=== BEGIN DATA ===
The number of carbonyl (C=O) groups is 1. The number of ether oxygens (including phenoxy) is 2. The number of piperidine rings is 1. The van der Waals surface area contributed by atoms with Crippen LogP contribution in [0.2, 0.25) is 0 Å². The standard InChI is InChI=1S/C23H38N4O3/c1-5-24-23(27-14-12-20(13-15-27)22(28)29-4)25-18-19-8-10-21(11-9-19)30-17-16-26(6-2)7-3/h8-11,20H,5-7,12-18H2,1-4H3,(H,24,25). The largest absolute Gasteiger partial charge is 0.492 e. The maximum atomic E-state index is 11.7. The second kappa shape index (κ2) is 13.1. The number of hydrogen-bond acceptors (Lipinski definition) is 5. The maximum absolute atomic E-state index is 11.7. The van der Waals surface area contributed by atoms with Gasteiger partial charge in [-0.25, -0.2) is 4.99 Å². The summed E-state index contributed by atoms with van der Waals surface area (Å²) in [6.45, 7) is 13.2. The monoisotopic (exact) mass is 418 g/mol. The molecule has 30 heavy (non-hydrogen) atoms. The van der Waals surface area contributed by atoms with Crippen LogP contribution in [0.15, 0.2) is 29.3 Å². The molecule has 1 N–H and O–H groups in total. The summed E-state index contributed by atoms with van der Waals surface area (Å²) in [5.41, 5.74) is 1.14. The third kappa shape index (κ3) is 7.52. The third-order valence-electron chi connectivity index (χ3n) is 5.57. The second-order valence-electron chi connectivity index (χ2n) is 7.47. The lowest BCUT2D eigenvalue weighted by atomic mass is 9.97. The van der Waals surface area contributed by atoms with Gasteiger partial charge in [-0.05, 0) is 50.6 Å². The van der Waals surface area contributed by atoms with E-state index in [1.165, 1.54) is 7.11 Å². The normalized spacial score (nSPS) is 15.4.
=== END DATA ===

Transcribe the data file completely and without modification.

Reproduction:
The number of carbonyl (C=O) groups is 1. The number of ether oxygens (including phenoxy) is 2. The number of piperidine rings is 1. The van der Waals surface area contributed by atoms with Crippen LogP contribution in [0.2, 0.25) is 0 Å². The standard InChI is InChI=1S/C23H38N4O3/c1-5-24-23(27-14-12-20(13-15-27)22(28)29-4)25-18-19-8-10-21(11-9-19)30-17-16-26(6-2)7-3/h8-11,20H,5-7,12-18H2,1-4H3,(H,24,25). The largest absolute Gasteiger partial charge is 0.492 e. The maximum atomic E-state index is 11.7. The second kappa shape index (κ2) is 13.1. The number of hydrogen-bond acceptors (Lipinski definition) is 5. The maximum absolute atomic E-state index is 11.7. The van der Waals surface area contributed by atoms with Gasteiger partial charge in [-0.25, -0.2) is 4.99 Å². The summed E-state index contributed by atoms with van der Waals surface area (Å²) in [6.45, 7) is 13.2. The monoisotopic (exact) mass is 418 g/mol. The molecule has 30 heavy (non-hydrogen) atoms. The van der Waals surface area contributed by atoms with Crippen LogP contribution in [0.15, 0.2) is 29.3 Å². The molecule has 1 N–H and O–H groups in total. The summed E-state index contributed by atoms with van der Waals surface area (Å²) in [5.41, 5.74) is 1.14. The third kappa shape index (κ3) is 7.52. The third-order valence-electron chi connectivity index (χ3n) is 5.57. The second-order valence-electron chi connectivity index (χ2n) is 7.47. The lowest BCUT2D eigenvalue weighted by atomic mass is 9.97. The van der Waals surface area contributed by atoms with Gasteiger partial charge in [-0.05, 0) is 50.6 Å². The van der Waals surface area contributed by atoms with E-state index in [1.165, 1.54) is 7.11 Å². The normalized spacial score (nSPS) is 15.4.